Giles in Luck by
Giles Maine sat in the middle of the ward, his hands crossed on his
new umbrella, while his fellow-inmates gathered together in knots and
stared at him, some curiously, some enviously, some a little
regretfully, though all were ready to wish him God-speed when the
moment of parting came.
By a strange turn of Fortune's wheel, Giles Maine, the oldest inmate
of Branston Union, who had in truth for twenty years known no other
home, now found himself, at the age of seventy-eight, a comparatively
wealthy man. A distant relative, a relative so distant indeed that
Giles had been unaware of his existence, had recently died intestate,
and Giles proved to be his next-of-kin.
It had taken him some time to grasp the situation, and to understand
that he was now free to live where he would, in a position of comfort,
not to say affluence. Everybody had taken him in hand, however; the
master had ordered a brand-new suit of clothes for him; the matron had
engaged rooms in the village, and had put him under the charge of his
future landlady, who was a motherly sort of woman, and could be trusted
to look after him; the clergyman had given him much kind advice, and
many friendly warnings; and at length the old man found himself ready
to depart. He was now, in fact, only waiting to say good-bye to the
matron before turning his back for ever on the bare room where he had
spent so many monotonous hours.
The prospect ought surely to have elated him, yet his face wore a
very blank expression as he sat awaiting the expected summons; his new
clothes felt strange and stiff, the high collar of his fine white shirt
hurt his neck, his shiny new boots pinched his feet, the knobby handle
of his massive umbrella was not so comfortable to grasp as the familiar
crook of his battered old stick.
"First turn at the end of the lane, then third house on the right,
and ax for Mrs. Tapper," he repeated to himself from time to time.
"First turn, and third house--'e-es I can mind it right enough--third
house and ax for Mrs. Tapper."
"'Tis a pity," said some one for the fortieth time that day, "'tis a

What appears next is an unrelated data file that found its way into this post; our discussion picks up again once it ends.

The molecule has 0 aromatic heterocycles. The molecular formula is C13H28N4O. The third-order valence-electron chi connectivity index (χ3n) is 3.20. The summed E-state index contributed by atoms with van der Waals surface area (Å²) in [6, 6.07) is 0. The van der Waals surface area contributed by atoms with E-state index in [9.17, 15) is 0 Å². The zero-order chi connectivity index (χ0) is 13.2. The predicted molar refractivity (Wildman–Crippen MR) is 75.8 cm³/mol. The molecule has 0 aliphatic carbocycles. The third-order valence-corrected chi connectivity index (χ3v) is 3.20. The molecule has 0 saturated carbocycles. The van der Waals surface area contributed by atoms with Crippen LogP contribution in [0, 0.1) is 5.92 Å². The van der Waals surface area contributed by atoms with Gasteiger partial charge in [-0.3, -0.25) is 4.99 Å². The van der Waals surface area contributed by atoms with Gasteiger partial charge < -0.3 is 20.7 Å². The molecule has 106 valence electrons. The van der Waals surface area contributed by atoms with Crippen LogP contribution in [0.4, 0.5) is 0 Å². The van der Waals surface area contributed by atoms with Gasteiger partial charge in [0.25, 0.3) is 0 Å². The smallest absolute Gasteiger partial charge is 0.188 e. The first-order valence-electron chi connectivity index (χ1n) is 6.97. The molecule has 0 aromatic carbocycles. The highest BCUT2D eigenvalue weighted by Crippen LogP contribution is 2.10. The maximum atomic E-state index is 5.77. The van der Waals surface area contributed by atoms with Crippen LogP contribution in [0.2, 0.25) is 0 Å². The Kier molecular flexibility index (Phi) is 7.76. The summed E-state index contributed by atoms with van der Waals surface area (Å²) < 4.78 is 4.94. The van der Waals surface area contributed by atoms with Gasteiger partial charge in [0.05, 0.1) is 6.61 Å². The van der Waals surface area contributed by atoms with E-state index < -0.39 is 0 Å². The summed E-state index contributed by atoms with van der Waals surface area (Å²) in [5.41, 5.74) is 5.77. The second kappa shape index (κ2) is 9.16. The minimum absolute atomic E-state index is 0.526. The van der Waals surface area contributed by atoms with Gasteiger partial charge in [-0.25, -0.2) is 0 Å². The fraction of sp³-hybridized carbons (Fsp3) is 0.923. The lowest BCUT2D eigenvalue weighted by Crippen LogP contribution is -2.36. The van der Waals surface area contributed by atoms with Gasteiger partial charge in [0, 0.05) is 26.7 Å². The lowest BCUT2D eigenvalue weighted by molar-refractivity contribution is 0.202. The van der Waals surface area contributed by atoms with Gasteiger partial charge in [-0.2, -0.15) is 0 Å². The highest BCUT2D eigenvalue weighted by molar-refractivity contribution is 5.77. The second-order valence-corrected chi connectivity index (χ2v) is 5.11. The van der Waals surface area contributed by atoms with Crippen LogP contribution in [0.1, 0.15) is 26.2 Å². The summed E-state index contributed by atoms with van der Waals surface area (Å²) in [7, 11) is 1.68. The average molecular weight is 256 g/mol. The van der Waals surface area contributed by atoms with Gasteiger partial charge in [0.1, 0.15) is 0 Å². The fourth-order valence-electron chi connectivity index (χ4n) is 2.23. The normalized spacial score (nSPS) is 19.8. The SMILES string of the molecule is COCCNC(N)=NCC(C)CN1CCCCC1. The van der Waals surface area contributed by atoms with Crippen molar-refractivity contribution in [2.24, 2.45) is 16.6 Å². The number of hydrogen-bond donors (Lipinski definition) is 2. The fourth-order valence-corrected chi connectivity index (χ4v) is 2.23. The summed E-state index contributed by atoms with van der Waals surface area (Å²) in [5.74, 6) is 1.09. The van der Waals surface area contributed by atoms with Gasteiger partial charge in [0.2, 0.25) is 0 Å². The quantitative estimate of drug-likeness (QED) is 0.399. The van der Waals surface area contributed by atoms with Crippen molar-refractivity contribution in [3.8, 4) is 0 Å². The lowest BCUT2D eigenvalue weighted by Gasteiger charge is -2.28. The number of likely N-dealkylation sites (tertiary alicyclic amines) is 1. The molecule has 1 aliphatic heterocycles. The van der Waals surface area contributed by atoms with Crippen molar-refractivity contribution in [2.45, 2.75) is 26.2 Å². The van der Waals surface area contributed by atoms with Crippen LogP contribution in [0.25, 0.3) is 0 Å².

pity, Mr. Maine, as you ain't got no folks o' your own. Ah, 'tis a
pity, sure. 'Twould ha' been more cheerful like if you'd ha' been going
"'E-es," agreed Giles, also for the fortieth time, "'e-es I d' 'low
it would, but I ain't had no folk--there! I can scarce mind when I had
any. I never so much as heerd the name o' this 'ere chap what has left
me his fortun'. Never heerd his name--never so much as knowed he were
"Dear to be sure! It seems strange, don't it? And him to leave ye
his money and all. I wonder where ye'll go, Mr. Maine. P'r'aps ye'll go
"To Lunnon?" gasped Giles, his jaw dropping. "What should I go to
"Oh, I don't know--ye can go where ye like, d'ye see. I reckon I'd
go to Lunnon if I was in your shoes."
"Would 'ee?" queried Giles, interested, but still aghast. "Nay now,
ye see, I never was one for travellin'--I've never been so far as
Darchester, not once all the time I were"--he jerked his thumb over his
"Well, your lodgin' be only took on trial, so to speak, to see how
ye do like it," said another man. "Ye can change it so soon as ye
please, and move here and there just as ye fancy. A fine life--I'd give
summat to be you."
"I never was one for movin' much," said the old man, uneasily. "Nay,
movin' weren't in my line. I did use to work for the same master pretty
near all my life, till I were took bad wi' the rheumatiz. 'E-es, he
were a good master to I. I could be fain to see en again, but he's
dead, they tell me, and the family ha' shifted. There bain't nobody out
yonder as I ever had acquaintance wi' in the wold times. Nay, all 'ull
be new, and a bit strange."
"A pleasant change, I should think," a gruff man was beginning--an
unattractive person this, with a week-old beard and a frowning brow,
when an old fellow, who had been sitting disconsolately in the corner
of the room, suddenly struck in:
"I d' 'low, Giles, ye'll be like to miss we when ye're all among
strangers, I d' 'low ye will. 'E-es, ye'll be like to miss we just so
much as us'll miss you."
Giles rolled his eyes towards him with a startled expression, but
said nothing for a moment or two; then he remarked, in a somewhat
"I d' 'low I'll miss you, Jim; you and me has sat side by side this
fifteen year--'tis fifteen year, bain't it, since ye come?"
"Ah! fifteen year," agreed Jim. "I'll be the woldest inmate in th'
Union when you do leave."
"'E-es, Jim, thee 'ull be gettin' all the buns and all the baccy
now," cried one of the others, laughing. "He'll have to stand up and
say 'Good marnin'' to the gentry when they comes round, and tell his
age, and how long he've a-been here, and all. I d' 'low he'll do it
just so well as you."
Giles gazed at the speaker frowningly; he did not seem to like the
idea, but if he meditated a retort he was prevented from uttering it by
the advent of a messenger from the matron, which was the signal for his